My wife and I took the genetic tests. When the doctor told us we were in the clear, there was a measurable sense of relief. We knew there was a risk, since both of us are Jews of Eastern European ancestry. Twenty-five percent of Ashkenazi Jews, after all, are carriers of at least one of 19 different Jewish genetic diseases (J Community Genet (2014) 5: 223-231). We didn't have to worry about that, though. We were "all good."
Three months after our beautiful daughter, Eden, was born, we got a feeling -- call it parents' intuition. She was far behind other babies her age in terms of growth and muscle tone. At around 9 months old, we turned to physical therapy to help her sit up and surgeries to correct her crossed eyes. Through it all, we trusted the constant symphony of voices telling us it would all be okay, nothing was wrong and we were thinking too much. Doctors made concerted efforts to ease our worry that something wasn't right.
Against the advice of those voices, we trusted our parental intuition and took our little girl to a neurologist who conducted a brain scan. The results showed that something was very wrong, although he didn't know what. Time passed with more tests ordered by the neurologist and then visits to a geneticist. Weeks felt like decades as we awaited the results from the geneticist's tests. Then, the gut-wrenching diagnosis: Mucolipidosis Type IV (ML4), a genetic condition that inhibits physical and mental development, causes degeneration of the retinas and limits lifespan. A Jewish genetic disease, no less, and one that should have been identified in our initial screening.
My wife, Caroline, and I later discovered she had only been screened for eight Jewish genetic diseases. I had only been screened for two. It was this revelation that there was no "standard panel" of Jewish genetic diseases that propelled us to activism, working diligently to educate the public about the importance of screening for all 19 known Jewish genetic diseases.
Knowledge is the key to avoiding the stress, worry and heartache that we have experienced. I strongly disagree with commentary, like this recent op-ed in the New York Times, that having a baby in the modern age means parents are privy to "too much information." More information, I argue, helps couples make informed decisions for the happiness and health of their future families. More information, I argue, may help future parents avoid my family's story. I am so pleased that the baby in the Times op-ed is healthy, and I promise you any stress this couple dealt with as a result of genetic testing during their nine months of pregnancy doesn't compare with what my family deals with every single day of our lives.
Articles criticizing so-called over-informed pregnancies have also gotten a few things wrong. First, physicians need to recommend genetic screening before conception. Getting screened and finding your carrier status prior to conception gives you options for how to have a healthy baby of your very own and eliminates discovering your status once the baby is in the womb. With results in hand, a couple can speak with a certified genetic counselor about all the different ways they can have a baby and ensure he or she is free of genetic disease.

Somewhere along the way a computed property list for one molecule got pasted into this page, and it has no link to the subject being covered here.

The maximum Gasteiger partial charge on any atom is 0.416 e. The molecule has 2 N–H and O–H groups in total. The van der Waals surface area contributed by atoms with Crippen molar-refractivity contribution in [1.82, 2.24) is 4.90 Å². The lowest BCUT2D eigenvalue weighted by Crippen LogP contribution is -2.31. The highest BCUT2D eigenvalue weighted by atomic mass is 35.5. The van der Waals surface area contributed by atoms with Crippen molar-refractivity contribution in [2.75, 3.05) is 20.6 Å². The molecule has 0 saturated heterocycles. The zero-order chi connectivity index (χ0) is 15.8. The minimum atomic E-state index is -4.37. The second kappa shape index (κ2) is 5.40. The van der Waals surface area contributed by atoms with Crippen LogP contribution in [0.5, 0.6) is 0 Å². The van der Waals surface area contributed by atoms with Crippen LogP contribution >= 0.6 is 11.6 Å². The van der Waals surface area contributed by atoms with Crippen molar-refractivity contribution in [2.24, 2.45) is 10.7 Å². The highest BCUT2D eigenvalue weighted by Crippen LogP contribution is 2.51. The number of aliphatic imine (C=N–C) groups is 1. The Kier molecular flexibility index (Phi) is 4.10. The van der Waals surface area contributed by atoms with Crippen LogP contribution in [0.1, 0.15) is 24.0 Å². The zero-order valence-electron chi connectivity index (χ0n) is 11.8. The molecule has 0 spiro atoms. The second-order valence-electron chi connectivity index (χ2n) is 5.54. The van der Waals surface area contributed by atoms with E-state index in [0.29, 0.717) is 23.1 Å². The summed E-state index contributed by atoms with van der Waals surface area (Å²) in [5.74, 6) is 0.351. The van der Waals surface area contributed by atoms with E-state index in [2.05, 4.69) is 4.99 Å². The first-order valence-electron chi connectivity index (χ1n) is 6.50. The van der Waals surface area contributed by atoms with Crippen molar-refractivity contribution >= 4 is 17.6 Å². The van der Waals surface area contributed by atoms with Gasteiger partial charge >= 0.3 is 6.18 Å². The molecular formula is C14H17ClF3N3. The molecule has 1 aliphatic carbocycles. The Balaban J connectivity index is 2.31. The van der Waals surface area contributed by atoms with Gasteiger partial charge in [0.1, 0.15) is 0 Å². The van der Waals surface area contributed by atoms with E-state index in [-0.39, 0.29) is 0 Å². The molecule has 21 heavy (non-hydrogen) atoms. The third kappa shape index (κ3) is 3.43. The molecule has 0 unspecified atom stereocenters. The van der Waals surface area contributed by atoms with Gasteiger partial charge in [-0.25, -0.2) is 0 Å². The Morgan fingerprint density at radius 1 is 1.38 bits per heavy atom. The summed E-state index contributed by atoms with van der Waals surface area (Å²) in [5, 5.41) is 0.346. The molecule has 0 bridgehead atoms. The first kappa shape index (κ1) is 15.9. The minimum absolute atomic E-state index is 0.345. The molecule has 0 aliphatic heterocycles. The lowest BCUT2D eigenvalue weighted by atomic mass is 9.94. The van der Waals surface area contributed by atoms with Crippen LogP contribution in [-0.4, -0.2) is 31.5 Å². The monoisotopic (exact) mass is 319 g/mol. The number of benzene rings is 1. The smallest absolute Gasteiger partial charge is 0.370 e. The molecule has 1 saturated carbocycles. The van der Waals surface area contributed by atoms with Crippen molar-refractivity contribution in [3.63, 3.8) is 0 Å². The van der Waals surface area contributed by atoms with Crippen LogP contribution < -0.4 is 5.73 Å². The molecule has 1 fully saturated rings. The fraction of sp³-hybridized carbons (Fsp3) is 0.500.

Second, the average Joe and Jane having their first child are not being pushed to fear pregnancy if their doctor suggests prenatal testing. The risks of genetic conditions are real. Screening isn't about fear or ruining the joy of pregnancy, it's about protecting your future child. The "simpler days" when we didn't have to worry about genetic tests weren't simpler. They were simply quieter. Babies that weren't born "normal" weren't spoken about.
Finally, we have crossed the country and worked closely with Jewish communities to make clear the benefits of genetic screening before conception, regardless of whether a couple is having their first child or a subsequent one. True, more doctors need to recommend genetic screening, but they need to recommend a comprehensive list based on the patient's demographic background. While Jews might have a higher carrier rate for diseases like ML4, Tay Sachs and Gaucher, people of African ancestry are more prone to carrying Sickle Cell Anemia and people of Asian ancestry are more prone to carry inherited blood diseases (Obstet Gynecol. 2007 Jan; 109(1): 229-37). For Jews of Eastern European decent, we know there are 19 diseases that should be screened for, and for other demographic backgrounds, talking with your doctor to determine the genetic testing that is appropriate for you is a major step towards a family life with less stress, not more.
Today, tests as simple as a saliva sample can help ensure a healthy child free of these diseases, saving a lifetime of tragedy. Genetic testing isn't meant to be scary. It's meant to be accessible and to give you the happily ever after you dreamed about. I think there are many out there, like me, who take the health of their families very seriously. That's why, when it comes to creating another member of the family, there is no such thing as TMI.
Randy Gold is a longtime Jewish community activist, father and businessman in Atlanta. Experience with their daughter turned Randy and his wife, Caroline, into champions of education and screening to prevent Jewish genetic diseases, including helping create the nonprofit testing and genetic counseling organization JScreen.org and leadership in the Mucolipidosis IV Foundation.